How to Beat the Intellectual Yet Idiot (IYI)
Can you summarize an entire year in one word?
That might be a stretch, but it’s possible if you can use one phrase.
Many phrases come to mind for this past year (2016), but my pick would be:
Intellectual Yet Idiot (IYI).
Nassim Taleb coined the term, and, shortly after that, IYIs kept popping up everywhere, sort of like herpes after too many one-night stands.
All the pieces had been in place for a long time, but it took a formal definition and a viral article to make the concept of “Intellectual Yet Idiot” go mainstream.
The bad news is that if you want to work in finance, technology, or other industries that recruit students from “elite universities,” you’ll have to deal with IYIs as gatekeepers and co-workers.
But the good news is that there are ways to beat them, which is a big part of what this site will focus on this year:
Defining the Intellectual Yet Idiot
You can read Taleb’s satirical piece, but here’s my quick summary of the characteristics of IYIs:
- Education: Almost always attend “elite universities,” such as the Ivy League or Oxbridge. NOTE: Most students at these schools are not IYIs, but a decent percentage qualify.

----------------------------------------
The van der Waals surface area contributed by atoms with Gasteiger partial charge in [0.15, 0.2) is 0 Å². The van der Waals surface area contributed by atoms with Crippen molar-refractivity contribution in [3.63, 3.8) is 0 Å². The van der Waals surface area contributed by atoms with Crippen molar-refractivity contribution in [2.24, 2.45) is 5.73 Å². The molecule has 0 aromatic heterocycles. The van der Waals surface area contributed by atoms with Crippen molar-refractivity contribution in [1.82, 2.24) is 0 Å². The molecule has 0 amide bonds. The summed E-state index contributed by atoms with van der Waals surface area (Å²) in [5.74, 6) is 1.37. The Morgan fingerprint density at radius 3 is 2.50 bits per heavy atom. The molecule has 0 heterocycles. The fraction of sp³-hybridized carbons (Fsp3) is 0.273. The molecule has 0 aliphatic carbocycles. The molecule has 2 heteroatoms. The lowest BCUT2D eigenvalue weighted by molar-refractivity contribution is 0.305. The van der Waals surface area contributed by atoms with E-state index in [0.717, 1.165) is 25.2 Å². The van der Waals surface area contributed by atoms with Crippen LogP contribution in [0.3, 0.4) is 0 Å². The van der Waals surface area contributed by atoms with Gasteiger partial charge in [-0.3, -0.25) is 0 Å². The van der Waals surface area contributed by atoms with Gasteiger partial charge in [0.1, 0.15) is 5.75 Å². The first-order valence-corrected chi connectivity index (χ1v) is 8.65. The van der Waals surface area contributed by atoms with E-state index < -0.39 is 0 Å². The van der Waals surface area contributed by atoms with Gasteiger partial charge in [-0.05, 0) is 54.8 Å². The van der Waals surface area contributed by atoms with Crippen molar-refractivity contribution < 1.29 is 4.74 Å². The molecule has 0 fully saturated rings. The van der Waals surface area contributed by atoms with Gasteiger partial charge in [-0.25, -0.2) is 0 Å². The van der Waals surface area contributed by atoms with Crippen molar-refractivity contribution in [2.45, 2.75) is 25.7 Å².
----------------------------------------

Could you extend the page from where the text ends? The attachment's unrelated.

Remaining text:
- Industries: Tend to have experience mostly in academia, the government, “think tanks,” and the mainstream media.
- Skin in the Game: None. They advocate for or against policies from which they never feel the negative effects, making such advocacy meaningless.
- Media: Like The New Yorker and TED talks (ugh).
- And, most importantly, the IYI never deadlifts (more on why that’s important).
Meet Bob: Giving the IYI a Personality
Let’s go further and make the IYI into a real character. I’ll call him Bob, and he is based on a real person I met in investment banking a long time ago.
In addition to an undergraduate degree from a top school, Bob had three Master’s degrees and an MBA.
He won a position as a post-MBA associate in investment banking, stayed there for a year, but left when he decided it wasn’t the “right fit.”
(Back then, you could get into IB despite having no relevant experience.)
Bob attempted to start his own company at about the same time I was starting this business.
He seemed mystified that I could set up the entire site, promote it, and get traffic (I spent less than 30 minutes per day on it).
He kept saying that he could not “get his company off the ground” because he didn’t have a computer science degree or a background in programming.
I explained that you didn’t need a computer science degree to get started and that barely any technical knowledge was required.